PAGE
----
Largest City: Istanbul
Official Language: Turkish
Government: Parliamentary Republic
Founder: Mustafa Kemal ATATURK
Internet TLD: .tr
Calling Code: 90
A BRIEF HISTORY
The Anatolian peninsula (also called Asia Minor), comprising most of modern Turkey, is one of the oldest continually inhabited regions in the world due to its location at the intersection of Asia and Europe.The settlement of Troy starts in the Neolithic and continues into the Iron Age. Through recorded history, Anatolians have spoken Indo-European, Semitic and Kartvelian languages, as well as many languages of uncertain affiliation.The first major empire in the area was that of the Hittites, from the 18th through the 13th century BCE. Starting around 1200 BC, the west coast of Anatolia was settled by Aeolian and Ionian Greeks. the entire area was conquered by the Persian Achaemenid Empire during the 6th and 5th centuries and later fell to Alexander the Great in 334 BCE. Anatolia was subsequently divided into a number of all Hellenistic kingdoms (including Bithynia, Cappadocia, Pergamum, and Pontus), all of which had succumbed to Rome by the mid-1st century BCE. In 324 CE, the Roman emperor Constantine I chose Byzantium to be the new capital of the Roman Empire, renaming it New Rome (later Constantinople and Istanbul). After the fall of the Western Roman Empire, it became the capital of the Byzantine Empire (Eastern Roman Empire).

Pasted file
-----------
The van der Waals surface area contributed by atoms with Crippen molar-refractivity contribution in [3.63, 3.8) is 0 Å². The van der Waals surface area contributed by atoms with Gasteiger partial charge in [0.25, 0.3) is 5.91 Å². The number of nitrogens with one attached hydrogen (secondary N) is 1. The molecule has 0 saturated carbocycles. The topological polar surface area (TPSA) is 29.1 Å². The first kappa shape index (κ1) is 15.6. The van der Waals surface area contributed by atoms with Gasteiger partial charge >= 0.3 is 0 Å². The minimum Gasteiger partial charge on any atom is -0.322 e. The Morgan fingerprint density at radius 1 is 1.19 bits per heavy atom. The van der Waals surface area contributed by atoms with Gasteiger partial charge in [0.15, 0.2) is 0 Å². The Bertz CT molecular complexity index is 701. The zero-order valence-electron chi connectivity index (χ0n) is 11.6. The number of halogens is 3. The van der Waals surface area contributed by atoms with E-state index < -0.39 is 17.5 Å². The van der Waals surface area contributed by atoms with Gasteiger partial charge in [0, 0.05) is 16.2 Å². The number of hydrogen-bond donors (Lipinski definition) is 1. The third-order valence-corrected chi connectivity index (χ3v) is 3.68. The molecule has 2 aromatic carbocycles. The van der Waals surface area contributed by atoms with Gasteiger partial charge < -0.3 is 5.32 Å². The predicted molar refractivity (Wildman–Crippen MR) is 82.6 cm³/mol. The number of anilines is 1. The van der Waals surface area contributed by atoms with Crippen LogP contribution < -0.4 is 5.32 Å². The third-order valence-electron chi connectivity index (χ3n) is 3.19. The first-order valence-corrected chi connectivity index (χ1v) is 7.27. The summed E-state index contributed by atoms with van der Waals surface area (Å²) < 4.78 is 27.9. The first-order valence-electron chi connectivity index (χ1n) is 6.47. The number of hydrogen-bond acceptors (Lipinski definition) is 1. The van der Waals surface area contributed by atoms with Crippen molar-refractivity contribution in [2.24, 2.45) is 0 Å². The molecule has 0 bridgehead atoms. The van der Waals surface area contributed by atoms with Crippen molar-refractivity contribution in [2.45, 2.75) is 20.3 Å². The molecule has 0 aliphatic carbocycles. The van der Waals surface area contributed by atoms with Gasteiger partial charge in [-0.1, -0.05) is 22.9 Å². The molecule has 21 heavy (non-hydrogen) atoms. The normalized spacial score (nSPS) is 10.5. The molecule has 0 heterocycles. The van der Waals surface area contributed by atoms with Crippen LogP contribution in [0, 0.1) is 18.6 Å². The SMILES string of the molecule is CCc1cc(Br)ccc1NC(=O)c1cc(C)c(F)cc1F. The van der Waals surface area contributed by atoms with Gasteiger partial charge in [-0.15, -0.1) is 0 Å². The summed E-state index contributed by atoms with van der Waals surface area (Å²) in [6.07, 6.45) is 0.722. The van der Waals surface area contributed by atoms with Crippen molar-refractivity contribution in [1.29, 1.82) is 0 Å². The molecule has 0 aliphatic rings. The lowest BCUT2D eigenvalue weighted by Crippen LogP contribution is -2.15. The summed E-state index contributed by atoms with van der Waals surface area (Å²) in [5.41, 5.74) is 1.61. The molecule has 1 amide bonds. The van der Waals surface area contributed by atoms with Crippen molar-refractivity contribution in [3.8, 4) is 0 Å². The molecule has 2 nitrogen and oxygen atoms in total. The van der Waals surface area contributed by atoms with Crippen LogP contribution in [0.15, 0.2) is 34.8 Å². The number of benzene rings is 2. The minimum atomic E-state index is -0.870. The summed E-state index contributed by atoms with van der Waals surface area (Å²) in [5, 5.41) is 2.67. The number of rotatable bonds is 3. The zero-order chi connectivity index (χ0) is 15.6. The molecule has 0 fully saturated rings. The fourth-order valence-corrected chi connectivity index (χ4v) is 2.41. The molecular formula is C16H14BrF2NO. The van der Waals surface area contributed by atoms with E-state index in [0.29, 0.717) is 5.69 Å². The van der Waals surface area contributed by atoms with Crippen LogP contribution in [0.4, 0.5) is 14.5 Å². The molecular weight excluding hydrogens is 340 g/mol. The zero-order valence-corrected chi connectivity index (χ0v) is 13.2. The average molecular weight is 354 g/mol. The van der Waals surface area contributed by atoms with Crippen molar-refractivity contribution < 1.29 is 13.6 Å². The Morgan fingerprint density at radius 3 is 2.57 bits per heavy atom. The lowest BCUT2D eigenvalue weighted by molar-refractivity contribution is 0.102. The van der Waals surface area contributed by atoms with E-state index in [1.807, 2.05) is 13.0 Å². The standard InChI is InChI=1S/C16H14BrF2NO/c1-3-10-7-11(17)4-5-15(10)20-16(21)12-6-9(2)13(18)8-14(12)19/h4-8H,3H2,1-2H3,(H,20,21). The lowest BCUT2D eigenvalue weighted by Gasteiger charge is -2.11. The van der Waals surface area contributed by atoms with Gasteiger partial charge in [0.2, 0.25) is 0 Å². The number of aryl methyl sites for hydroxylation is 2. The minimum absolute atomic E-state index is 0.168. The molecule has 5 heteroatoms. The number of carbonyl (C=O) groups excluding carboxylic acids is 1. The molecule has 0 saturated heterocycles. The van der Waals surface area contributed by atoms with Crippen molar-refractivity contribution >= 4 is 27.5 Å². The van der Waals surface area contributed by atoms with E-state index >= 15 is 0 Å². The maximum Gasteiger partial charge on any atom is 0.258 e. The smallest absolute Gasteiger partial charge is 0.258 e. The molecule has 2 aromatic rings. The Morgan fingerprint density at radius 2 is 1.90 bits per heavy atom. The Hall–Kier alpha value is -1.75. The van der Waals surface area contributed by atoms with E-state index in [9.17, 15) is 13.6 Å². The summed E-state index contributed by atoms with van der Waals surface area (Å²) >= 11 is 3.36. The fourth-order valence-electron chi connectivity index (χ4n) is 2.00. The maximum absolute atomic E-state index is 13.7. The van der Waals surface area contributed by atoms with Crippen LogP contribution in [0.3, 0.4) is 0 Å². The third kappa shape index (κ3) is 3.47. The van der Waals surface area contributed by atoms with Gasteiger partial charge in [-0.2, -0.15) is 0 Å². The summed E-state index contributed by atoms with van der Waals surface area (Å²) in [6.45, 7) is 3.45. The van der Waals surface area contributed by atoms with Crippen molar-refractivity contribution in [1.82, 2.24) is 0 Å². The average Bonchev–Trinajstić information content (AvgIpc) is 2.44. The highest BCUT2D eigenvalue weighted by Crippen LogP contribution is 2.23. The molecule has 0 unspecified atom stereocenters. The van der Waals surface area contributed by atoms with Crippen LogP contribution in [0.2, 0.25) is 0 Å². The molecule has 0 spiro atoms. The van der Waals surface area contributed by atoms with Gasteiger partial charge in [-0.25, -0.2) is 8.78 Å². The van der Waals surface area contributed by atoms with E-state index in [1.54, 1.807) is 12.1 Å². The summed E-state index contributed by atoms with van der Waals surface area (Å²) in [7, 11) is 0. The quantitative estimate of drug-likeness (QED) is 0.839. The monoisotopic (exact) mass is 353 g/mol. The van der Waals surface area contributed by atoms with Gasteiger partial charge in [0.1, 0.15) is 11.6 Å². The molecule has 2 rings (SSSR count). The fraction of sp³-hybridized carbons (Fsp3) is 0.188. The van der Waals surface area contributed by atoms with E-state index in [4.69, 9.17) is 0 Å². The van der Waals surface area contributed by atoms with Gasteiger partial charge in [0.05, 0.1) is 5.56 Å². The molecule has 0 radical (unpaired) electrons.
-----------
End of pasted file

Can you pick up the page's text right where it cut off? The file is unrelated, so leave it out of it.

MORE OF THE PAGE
In the 10th century, the Seljuks started migrating from their ancestral homelands towards the eastern regions of Anatolia, which eventually became the new homeland of Oğuz Turkic tribes following the Battle of Manzikert (Malazgirt) in 1071. The victory of the Seljuks gave rise to the Anatolian Seljuk Sultanate; which developed as a separate branch of the larger Seljuk Empire that covered parts of Central Asia, Iran, Anatolia and Southwest Asia.
In 1243, the Seljuk armies were defeated by the Mongols and the power of the empire slowly disintegrated. In its wake, one of the Turkish principalities governed by Osman I was to evolve into the Ottoman Empire, thus filling the void left by the collapsed Seljuks and Byzantines.The Ottoman Empire interacted with both Eastern and Western cultures throughout its 623-year history. In the 16th and 17th centuries, it was among the world's most powerful political entities